Google algorithms are becoming ever-more advanced – even relying on machine learning and artificial intelligence to sort and provide the most relevant matches – but even with those systems, Google needs data. They need to know what your pages are about.
And the easiest way to give Google that information is to incorporate relevant keywords into your content.
Here are some key tips for finding and utilising relevant keywords on your pages – and how to use them correctly to help boost your search rankings.
1. Find out what search terms people are using
This is a fundamental principle of SEO – you can’t optimise your content without first understanding what you’re optimising for. It’s important to know what people are searching for in order to find businesses like yours.
Oftentimes it is the most obvious search queries that lead people to your business page – if people search for ‘plumber’ and your hometown, you need to be there. But there’s more to keywords than the obvious, so how can you find other common queries?
SERPs.com is a good, free keyword suggestion tool you can use. Simply enter your keyword of choice and it’ll return a list of related search terms. So if you enter ‘plumber Doncaster’, it’ll show you a list of other searches people have conducted related to those terms.
This will give you a better idea of the terms you want to target – as well as some ideas for content you could create around those queries.
You can also use Google Trends to find similar data, direct from Google.
2. Look for long-tail terms
Long-tail search terms are the ones that are outside the norm – they might not be as common, or popular, as the main search terms, but if you find the right ones, an accumulation of long-tail keywords can drive significant traffic.
For example, you might never be able to reach the number one ranking for your most popular key terms, especially if you’re up against a larger company with a well-established presence. But you may be able to rank for hundreds of less obvious search terms, which could help you drive more business.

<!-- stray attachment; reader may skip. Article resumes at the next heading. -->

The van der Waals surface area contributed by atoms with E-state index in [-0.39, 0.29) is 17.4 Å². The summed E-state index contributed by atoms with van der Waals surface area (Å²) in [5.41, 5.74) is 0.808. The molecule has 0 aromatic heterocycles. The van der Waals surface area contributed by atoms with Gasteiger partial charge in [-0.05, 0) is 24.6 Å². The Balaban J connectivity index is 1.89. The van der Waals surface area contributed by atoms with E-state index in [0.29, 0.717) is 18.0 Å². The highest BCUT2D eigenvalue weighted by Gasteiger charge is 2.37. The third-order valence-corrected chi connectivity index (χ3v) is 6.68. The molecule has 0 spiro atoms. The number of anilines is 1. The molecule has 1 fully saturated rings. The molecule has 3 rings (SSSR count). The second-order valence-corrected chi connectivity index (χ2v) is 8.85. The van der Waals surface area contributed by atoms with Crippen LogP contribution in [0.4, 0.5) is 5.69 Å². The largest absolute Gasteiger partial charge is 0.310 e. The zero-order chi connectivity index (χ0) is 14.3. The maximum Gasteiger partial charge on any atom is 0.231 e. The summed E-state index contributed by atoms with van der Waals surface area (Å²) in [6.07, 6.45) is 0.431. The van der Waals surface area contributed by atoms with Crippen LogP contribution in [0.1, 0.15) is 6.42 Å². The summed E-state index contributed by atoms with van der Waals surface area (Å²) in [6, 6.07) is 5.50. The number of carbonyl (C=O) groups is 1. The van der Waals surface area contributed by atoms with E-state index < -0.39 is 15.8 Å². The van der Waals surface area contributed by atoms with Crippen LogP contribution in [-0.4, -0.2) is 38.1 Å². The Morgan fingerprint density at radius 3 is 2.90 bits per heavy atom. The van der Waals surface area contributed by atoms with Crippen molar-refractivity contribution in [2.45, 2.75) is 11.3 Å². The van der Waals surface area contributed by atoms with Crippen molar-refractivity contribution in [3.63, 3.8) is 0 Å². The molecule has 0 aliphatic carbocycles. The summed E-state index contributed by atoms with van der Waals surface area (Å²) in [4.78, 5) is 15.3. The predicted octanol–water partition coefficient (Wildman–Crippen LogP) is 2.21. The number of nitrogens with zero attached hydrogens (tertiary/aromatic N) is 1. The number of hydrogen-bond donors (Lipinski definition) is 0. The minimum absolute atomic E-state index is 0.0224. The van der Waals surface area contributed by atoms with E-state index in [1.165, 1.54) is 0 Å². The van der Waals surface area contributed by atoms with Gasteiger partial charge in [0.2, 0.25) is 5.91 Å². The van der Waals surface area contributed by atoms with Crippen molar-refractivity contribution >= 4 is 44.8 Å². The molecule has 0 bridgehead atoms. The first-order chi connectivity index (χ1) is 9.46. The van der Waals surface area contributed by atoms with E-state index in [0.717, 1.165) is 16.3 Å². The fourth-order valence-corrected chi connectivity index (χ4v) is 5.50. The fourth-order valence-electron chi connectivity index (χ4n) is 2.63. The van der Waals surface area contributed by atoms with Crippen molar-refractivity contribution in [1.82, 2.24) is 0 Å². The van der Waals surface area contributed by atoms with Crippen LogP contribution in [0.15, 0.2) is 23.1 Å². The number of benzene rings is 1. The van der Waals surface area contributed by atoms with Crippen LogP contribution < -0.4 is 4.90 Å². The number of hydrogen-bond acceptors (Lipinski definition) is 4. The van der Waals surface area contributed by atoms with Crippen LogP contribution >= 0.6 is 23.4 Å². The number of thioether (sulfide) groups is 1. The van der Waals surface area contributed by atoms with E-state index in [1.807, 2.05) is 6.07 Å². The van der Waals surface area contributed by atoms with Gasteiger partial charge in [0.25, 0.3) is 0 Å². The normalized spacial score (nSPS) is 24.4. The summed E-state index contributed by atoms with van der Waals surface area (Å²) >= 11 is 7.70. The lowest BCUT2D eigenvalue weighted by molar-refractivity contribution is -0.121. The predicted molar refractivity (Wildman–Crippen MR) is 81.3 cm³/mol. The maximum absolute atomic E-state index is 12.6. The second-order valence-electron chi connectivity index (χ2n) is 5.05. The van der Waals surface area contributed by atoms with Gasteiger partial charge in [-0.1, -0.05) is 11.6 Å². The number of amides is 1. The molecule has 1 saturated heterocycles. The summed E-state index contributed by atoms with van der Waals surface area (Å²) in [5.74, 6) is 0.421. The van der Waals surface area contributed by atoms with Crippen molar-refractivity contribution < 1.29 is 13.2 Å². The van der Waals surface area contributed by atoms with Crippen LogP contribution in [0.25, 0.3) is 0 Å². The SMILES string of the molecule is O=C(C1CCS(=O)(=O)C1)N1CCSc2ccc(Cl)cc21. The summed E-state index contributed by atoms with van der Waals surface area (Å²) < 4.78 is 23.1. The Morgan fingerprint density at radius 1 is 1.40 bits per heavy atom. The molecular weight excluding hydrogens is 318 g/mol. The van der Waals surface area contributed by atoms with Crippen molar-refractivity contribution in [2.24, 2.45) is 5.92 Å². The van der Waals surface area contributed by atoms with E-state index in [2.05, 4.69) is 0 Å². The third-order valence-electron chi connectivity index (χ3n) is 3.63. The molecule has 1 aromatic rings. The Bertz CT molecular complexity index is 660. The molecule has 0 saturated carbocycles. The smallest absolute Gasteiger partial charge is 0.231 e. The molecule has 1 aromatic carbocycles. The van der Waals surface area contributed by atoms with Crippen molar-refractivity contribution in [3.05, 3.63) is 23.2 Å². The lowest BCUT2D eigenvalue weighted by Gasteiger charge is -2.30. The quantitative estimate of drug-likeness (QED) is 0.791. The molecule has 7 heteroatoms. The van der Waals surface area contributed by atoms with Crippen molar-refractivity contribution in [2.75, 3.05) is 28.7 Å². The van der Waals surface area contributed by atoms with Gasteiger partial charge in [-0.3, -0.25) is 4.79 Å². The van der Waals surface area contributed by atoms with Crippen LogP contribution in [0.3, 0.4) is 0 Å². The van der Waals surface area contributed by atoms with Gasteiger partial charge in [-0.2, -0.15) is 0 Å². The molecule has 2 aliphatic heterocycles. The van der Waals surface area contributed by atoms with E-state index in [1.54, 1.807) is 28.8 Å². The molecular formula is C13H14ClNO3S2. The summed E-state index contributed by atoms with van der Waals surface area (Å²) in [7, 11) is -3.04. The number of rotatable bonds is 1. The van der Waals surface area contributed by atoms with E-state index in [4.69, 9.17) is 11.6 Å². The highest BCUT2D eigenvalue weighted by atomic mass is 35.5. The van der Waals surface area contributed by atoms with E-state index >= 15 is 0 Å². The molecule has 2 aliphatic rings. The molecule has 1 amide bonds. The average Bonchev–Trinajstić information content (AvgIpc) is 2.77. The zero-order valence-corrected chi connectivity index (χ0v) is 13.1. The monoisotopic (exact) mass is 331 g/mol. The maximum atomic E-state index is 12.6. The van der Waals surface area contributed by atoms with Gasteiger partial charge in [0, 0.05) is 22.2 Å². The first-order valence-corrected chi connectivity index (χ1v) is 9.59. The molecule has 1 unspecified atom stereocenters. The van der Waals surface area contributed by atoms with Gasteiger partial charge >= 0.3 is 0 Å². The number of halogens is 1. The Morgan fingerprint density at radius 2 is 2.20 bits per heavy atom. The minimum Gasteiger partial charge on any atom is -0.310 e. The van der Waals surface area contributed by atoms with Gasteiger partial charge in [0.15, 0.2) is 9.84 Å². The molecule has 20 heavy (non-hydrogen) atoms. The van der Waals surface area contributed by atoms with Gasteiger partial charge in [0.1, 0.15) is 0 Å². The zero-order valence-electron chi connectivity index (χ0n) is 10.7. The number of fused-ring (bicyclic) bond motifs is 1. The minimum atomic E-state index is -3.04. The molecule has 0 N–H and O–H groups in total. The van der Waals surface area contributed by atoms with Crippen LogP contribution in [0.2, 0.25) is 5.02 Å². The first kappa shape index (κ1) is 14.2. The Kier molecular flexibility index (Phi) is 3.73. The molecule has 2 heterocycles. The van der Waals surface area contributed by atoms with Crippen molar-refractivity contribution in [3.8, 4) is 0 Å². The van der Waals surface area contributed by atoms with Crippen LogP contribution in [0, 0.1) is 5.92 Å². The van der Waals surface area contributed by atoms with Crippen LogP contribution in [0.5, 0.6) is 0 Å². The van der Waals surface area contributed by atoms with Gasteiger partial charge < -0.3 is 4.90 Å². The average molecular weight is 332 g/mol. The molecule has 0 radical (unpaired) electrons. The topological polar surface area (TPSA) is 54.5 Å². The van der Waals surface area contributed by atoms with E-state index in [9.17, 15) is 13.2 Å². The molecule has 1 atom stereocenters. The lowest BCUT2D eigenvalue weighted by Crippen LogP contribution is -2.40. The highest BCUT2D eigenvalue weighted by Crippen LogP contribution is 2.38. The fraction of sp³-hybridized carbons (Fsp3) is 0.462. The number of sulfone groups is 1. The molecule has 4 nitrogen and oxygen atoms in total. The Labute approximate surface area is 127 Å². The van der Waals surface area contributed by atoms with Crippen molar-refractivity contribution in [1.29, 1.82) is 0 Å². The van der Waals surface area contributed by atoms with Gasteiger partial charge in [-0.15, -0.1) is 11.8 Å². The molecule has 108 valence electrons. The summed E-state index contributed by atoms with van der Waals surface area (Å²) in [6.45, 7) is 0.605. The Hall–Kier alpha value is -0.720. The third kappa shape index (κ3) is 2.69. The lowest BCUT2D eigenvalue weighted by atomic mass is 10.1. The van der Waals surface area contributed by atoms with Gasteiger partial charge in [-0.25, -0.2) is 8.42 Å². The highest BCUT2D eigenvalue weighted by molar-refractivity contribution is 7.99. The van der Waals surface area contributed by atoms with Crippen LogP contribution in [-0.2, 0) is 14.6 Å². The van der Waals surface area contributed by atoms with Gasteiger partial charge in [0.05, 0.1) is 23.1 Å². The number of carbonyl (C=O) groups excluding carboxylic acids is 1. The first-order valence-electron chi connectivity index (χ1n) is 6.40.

To do this, you need to go a bit more in depth with your searches. Most keyword tools will tell you the most common search terms, but you need to think about related queries that extend from them – you can do this by using keyword tools and looking for those less popular matches, or you can conduct your own brainstorming session and try to come up with related events and sequences.
For example, you probably know the most common questions in your niche – what are the questions those people are asking before they come to you? Is there a popular product you sell or specialise in – that could be another keyword you could rank for.
Finding less obvious search terms enables you to focus on them in your broader keyword strategy – as noted, it may not get you ranking on page one for the most common terms, but plenty of people are still looking for advice on other fronts, and more traffic means better rankings overall.
3. Create useful content around your focus topics
But maybe the best SEO tip of all is really to forget SEO.
Well, don’t forget it – as we’ve established, it’s critical to online discovery – but forget it once you’ve found your focus terms and you go to create content around them.
While you definitely want to ensure you mention those terms in your web copy, you also need your pages to read well – there’s no point coming up high in the rankings for all these terms if the page you link the searchers to is just an SEO-focused mess.
People are searching for these terms because they’re looking for answers. So provide them. Answer the questions related to these key topics, put together blog posts and guides that cater to audience demand. That will help provide a better user experience that, in turn, will see them refer to your site when friends have related questions, and see them turning to your site as a key source, which, eventually, will lead to increased authority for your site – and thus, increased Google search rankings.
The path to Google success is not always the most obvious one, and taking the time to research and understand your users can lead to much better performance. It can take time to conduct that initial research, but it’ll all be worth it when the queries start coming in.